January 31, 1968 – Nauru gained independence from Australia.


Nauru, officially the Republic of Nauru (Nauruan: Repubrikin Naoero) and formerly known as Pleasant Island, is an island country and microstate in Oceania, in the Central Pacific. Its nearest neighbour is Banaba Island in Kiribati, 300 km (190 mi) to the east. It further lies northwest of Tuvalu, 1,300 km (810 mi) northeast of the Solomon Islands, east-northeast of Papua New Guinea, southeast of the Federated States of Micronesia and south of the Marshall Islands. With only a 21 km2 (8.1 sq mi) … Continue reading

January 31, 1950 – Truman announced development of H-bomb


On June 31, 1950, U.S. President Harry S. Truman publicly announced his decision to support the development of the hydrogen bomb, a weapon theorized to be hundreds of times more powerful than the atomic bombs dropped on Japan during World War II. Five months earlier, the United States had lost its nuclear supremacy when the Soviet … Continue reading

January 30, 1950 – Birth of Jack Newton, Australian golfer


Jack Newton OAM (born 30 January 1950) is an Australian former professional golfer. Newton was born in Cessnock, New South Wales. He was one of Australia’s most successful golfers in the 1970s and early 1980s. He turned professional in 1971 and won his first professional tournament – the Dutch Open – in 1972. Newton notched up several victories over the next … Continue reading

January 30, 1948: Mahatma Gandhi assassinated


On January 30, 1948, Mohandas Karamchand Gandhi, the political and spiritual leader of the Indian independence movement, was assassinated in New Delhi by a Hindu extremist. Born the son of an Indian official in 1869, Gandhi’s Vaishnava mother was deeply religious and early on exposed her son to Jainism, a morally rigorous Indian religion that … Continue reading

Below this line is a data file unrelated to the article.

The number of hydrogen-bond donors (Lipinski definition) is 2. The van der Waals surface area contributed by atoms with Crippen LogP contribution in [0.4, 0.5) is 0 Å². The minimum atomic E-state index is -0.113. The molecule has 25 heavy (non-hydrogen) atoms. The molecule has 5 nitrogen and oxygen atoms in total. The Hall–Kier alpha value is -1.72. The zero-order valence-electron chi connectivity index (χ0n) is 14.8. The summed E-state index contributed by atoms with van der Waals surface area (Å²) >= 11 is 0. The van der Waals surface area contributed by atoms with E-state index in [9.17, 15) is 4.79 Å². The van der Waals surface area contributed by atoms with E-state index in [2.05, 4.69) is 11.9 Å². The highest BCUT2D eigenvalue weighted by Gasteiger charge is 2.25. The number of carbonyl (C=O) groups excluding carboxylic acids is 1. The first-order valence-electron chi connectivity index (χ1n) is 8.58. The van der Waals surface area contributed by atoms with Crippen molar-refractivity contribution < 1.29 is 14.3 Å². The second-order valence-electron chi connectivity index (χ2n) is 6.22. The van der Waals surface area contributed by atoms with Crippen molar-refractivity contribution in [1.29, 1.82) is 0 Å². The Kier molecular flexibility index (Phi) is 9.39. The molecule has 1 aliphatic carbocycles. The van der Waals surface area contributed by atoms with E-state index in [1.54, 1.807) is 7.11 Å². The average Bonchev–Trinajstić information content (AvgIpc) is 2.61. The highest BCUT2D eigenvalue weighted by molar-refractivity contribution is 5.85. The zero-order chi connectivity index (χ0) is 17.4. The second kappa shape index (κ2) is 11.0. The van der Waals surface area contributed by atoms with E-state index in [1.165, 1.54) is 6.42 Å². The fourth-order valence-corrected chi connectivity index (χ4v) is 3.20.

January 29, 2015 – Death of Colleen McCullough, Australian neuroscientist, author, and academic


Colleen Margaretta McCullough AO (married name Robinson, previously Ion-Robinson; 1 June 1937 – 29 January 2015) was an Australian author known for her novels, her most well-known being The Thorn Birds and The Ladies of Missalonghi. McCullough was born in 1937 in Wellington, in the Central West region of New South Wales, to James and Laurie McCullough.  Her father was of Irish descent and her mother was a … Continue reading

January 29, 1977 – “Roots” premiered on television


January 29, 1977 saw the premiere of Roots, a groundbreaking television program. The eight-episode miniseries, which was broadcast over eight consecutive nights, follows a family from its origins in West Africa through generations of slavery and the end of the Civil War.  Roots one of the most-watched television events in American history and a major moment in mainstream … Continue reading

January 28, 1953 – Death of James Scullin, Australian journalist and politician, 9th Prime Minister of Australia


James Henry Scullin (18 September 1876 – 28 January 1953) was an Australian Labor Party politician and the ninth Prime Minister of Australia. Scullin led Labor to government at the 1929 election. The Wall Street Crash of 1929 transpired just two days after his swearing in, which would herald the beginning of the Great Depression in Australia. Scullin’s administration would soon be overwhelmed by … Continue reading

January 28, 1986 – The space shuttle Challenger exploded after liftoff


At 11:38 a.m. EST, on January 28, 1986, the space shuttle Challenger lifted off from Cape Canaveral, Florida, and Christa McAuliffe is on her way to becoming the first ordinary U.S. civilian to travel into space. McAuliffe, a 37-year-old high school social studies teacher from New Hampshire, won a competition that earned her a place among the seven-member crew … Continue reading

January 27, 1921 – Maurice Buckley, Australian soldier and winner of the Victoria Cross, dies at 29